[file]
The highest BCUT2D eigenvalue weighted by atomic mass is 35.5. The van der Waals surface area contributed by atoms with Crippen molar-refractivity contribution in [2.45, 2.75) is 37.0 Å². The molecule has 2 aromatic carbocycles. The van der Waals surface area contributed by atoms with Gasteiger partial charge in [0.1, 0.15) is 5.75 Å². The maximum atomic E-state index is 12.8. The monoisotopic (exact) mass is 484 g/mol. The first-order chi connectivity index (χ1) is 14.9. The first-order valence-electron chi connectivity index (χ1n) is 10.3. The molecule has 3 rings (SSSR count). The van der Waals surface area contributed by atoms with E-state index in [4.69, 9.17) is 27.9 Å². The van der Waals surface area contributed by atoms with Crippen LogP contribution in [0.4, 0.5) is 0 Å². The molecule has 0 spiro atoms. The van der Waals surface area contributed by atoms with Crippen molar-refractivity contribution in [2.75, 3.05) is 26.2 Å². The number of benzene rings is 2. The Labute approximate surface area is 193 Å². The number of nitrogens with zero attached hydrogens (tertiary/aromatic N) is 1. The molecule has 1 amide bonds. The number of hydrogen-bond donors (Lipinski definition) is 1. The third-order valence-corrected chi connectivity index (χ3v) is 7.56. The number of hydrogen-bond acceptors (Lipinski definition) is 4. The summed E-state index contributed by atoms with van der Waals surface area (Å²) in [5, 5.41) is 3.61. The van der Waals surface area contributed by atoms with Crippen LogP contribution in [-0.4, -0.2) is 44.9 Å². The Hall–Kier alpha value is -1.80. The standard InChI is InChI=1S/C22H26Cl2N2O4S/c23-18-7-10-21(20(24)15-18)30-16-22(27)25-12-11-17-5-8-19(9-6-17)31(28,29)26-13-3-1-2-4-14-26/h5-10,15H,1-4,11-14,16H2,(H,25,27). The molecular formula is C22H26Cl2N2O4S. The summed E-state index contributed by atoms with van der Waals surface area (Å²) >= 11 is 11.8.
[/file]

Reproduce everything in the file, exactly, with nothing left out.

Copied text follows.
The highest BCUT2D eigenvalue weighted by atomic mass is 35.5. The van der Waals surface area contributed by atoms with Crippen molar-refractivity contribution in [2.45, 2.75) is 37.0 Å². The molecule has 2 aromatic carbocycles. The van der Waals surface area contributed by atoms with Gasteiger partial charge in [0.1, 0.15) is 5.75 Å². The maximum atomic E-state index is 12.8. The monoisotopic (exact) mass is 484 g/mol. The first-order chi connectivity index (χ1) is 14.9. The first-order valence-electron chi connectivity index (χ1n) is 10.3. The molecule has 3 rings (SSSR count). The van der Waals surface area contributed by atoms with E-state index in [4.69, 9.17) is 27.9 Å². The van der Waals surface area contributed by atoms with Crippen LogP contribution in [0.4, 0.5) is 0 Å². The molecule has 0 spiro atoms. The van der Waals surface area contributed by atoms with Crippen molar-refractivity contribution in [2.75, 3.05) is 26.2 Å². The number of benzene rings is 2. The Labute approximate surface area is 193 Å². The number of nitrogens with zero attached hydrogens (tertiary/aromatic N) is 1. The molecule has 1 amide bonds. The number of hydrogen-bond donors (Lipinski definition) is 1. The third-order valence-corrected chi connectivity index (χ3v) is 7.56. The number of hydrogen-bond acceptors (Lipinski definition) is 4. The summed E-state index contributed by atoms with van der Waals surface area (Å²) in [5, 5.41) is 3.61. The van der Waals surface area contributed by atoms with Crippen LogP contribution in [-0.4, -0.2) is 44.9 Å². The Hall–Kier alpha value is -1.80. The standard InChI is InChI=1S/C22H26Cl2N2O4S/c23-18-7-10-21(20(24)15-18)30-16-22(27)25-12-11-17-5-8-19(9-6-17)31(28,29)26-13-3-1-2-4-14-26/h5-10,15H,1-4,11-14,16H2,(H,25,27). The molecular formula is C22H26Cl2N2O4S. The summed E-state index contributed by atoms with van der Waals surface area (Å²) >= 11 is 11.8.